Hex is a type of connection game, which begins with an empty N by N rhombus-shaped board. Players take turns putting down one piece at a time (either black or white) with the goal of trying to form a connected path between opposing sides of the board. In the empty, 6 by 6 board shown below, the White player is trying to link up pieces between the top and bottom of the board, while the Black player is trying to link up pieces between the left and right sides of the board.
white b - - - - - - b l - - - - - - l a - - - - - - a c - - - - - - c k - - - - - - k - - - - - - whiteBelow is an example ending board where the Black player has successfully formed a winning connection (highlighted in blue).
white b W - B W B B b l B W B - W B l a W B W - B W a c - B B B B W c k B W W W W B k W - W B B W whiteIn this lab you will create an AI Hex player.
If you want to work alone do:
setup63-Lisa labs/03 noneIf you want to work with a partner, then one of you needs to run the following command while the other one waits until it finishes:
setup63-Lisa labs/03 partnerUsernameOnce the script finishes, the other partner should run it on their account.
cd ~/cs63/labs/03 cp -r /home/meeden/public/cs63/labs/03/* .
git add * git commit -m "lab3 start" git push
cd ~/cs63/labs/03 git pull
The objectives of this lab are to:
You will need to modify the following python files:
You will also use the following files:
Begin by completing the following steps:
white b W - W - - B b l W - - B B - l a B - W - W W a c - - B - B B c k - - - W - - k W - - - B - white
Next focus on the Minimax.py file, and complete the following steps:
Here is the pseudocode:
boundedMinimax(node) """returns value of the node and sets bestMove""" if node's depth is at limit return staticEval(node's board) get all possible moves from the node's board if there are no moves return staticEval(node's board) initialize a scores list to be empty for each move determine the nextBoard create nextNode with nextBoard, move, updated depth, other side # Recursive call set score to boundedMinimax(nextNode) add score to scores list # maximizing if node's side is black if node's depth is 0 set bestMove to a random move with the maximum score return max of scores # minimizing else if node's depth is 0 set bestMove to a random move with the minimum score return min of scores
Also searching deeper should improve results. Thus your boundedMinimaxPlayer searching to depth 2 should outperform one searching to depth 1. Similarly depth 3 should outperform depth 2.
Because any open space on the board is a valid move for either player, there is a very wide branching factor for this game. Thus searching with a higher depth limit (of say 4) will be extremely slow. Adding pruning will significantly speed up the search, allowing us to explore deeper.
Come up with an improved static evaluator for the Hex game and implement it in the betterEval method of the BoundedMinimaxPlayer class. In order to accomplish this, you may need to create additional methods in the HexGame class to help analyze the quality of the boards.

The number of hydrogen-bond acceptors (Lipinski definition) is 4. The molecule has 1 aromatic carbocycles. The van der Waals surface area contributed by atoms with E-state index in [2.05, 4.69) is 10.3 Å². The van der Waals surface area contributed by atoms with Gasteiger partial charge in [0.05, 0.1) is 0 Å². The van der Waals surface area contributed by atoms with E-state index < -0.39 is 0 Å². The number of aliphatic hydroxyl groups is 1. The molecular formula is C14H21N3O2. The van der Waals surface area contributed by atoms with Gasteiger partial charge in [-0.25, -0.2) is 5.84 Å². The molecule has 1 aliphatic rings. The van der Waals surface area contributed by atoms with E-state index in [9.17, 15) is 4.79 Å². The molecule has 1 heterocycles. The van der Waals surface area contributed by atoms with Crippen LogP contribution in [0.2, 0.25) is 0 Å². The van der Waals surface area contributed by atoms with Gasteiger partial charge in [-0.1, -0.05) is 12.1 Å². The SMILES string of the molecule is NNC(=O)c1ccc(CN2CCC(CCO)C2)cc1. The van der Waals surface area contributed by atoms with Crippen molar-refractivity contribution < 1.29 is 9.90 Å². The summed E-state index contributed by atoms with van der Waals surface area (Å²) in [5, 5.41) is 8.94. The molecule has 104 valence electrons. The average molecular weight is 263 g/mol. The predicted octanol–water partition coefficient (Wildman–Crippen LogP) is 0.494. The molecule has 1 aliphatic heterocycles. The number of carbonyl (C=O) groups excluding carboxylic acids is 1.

You may want to read more about Hex, especially strategies that people use to win.
Your goal is to create an evaluator that will beat the given evaluator (which uses the countConnected method) when tested in a series of games using minimax players with equal depth limits.
Your static evaluator should:
Write a clear and thorough comment with your betterEval method to describe how it works. If you add methods to the HexGame class, include comments describing these as well.
Alpha-Beta pruning should always return the same scores as Minimax would, but it can potentially do so much more efficiently by cutting off search down branches that will not change the outcome of the search. However, when there is randomness (as occurs with ties), you may get a different best move selected.
In this algorithm, alpha represents the best value for the maximizer and beta represents the best value for the minimizer. Alpha gets updated in recursive calls that are maximizing and beta gets updated in recursive calls that are minimizing. In the initial call to Alpha-Beta pruning, alpha should be initialized to negative infinity and beta to positive infinity. As long as alpha remains strictly less than beta, the search continues. At any point, when alpha and beta cross, the search cuts off.
Note that in the bounded Minimax pseudocode we maintained a scores list at each recursive level. In the alphaBeta Minimax pseudocode we only maintain the scores list at the root. Here is the pseudocode:
alphaBetaMinimax(node, alpha, beta) """returns value of the node and sets bestMove""" if node's depth is at limit return staticEval(node's board) get all possible moves from the node's board if there are no moves return staticEval(node's board) if node's depth is 0: initialize a scores list to be empty if node's side is black v = -infinity else v = infinity for each move in moves: create nextNode as you did before score = alphaBetaMinimax(nextNode, alpha, beta) if node's depth is 0: add score to scores list if node's side is black # maximizing v = max(v, score) if v > beta: # pruning return v alpha = max(v, alpha) else # minimizing v = min(v, score) if v < alpha: # pruning return v beta = min(v, beta) if node's depth is 0 if node's side is black set bestMove to a random move with max score else set bestMove to a random move with min score return v
Similarly to your boundedMinimax player, your alphaBetaMinimax player should beat a random player about 80-85% of the time. Your alphaBetaMinimax player should win approximately 50% of the games versus your boundedMinimax player when both search to the same depth and are using the same evaluator.
Searching deeper should improve a player's performance. For example, better static evaluator should allow an alphaBetaMinimax player of depth 3 or 4 to outperform one of depth 2.
cd ~/cs63/labs/03 git add HexGame.py Minimax.py git commit -m "final version" git push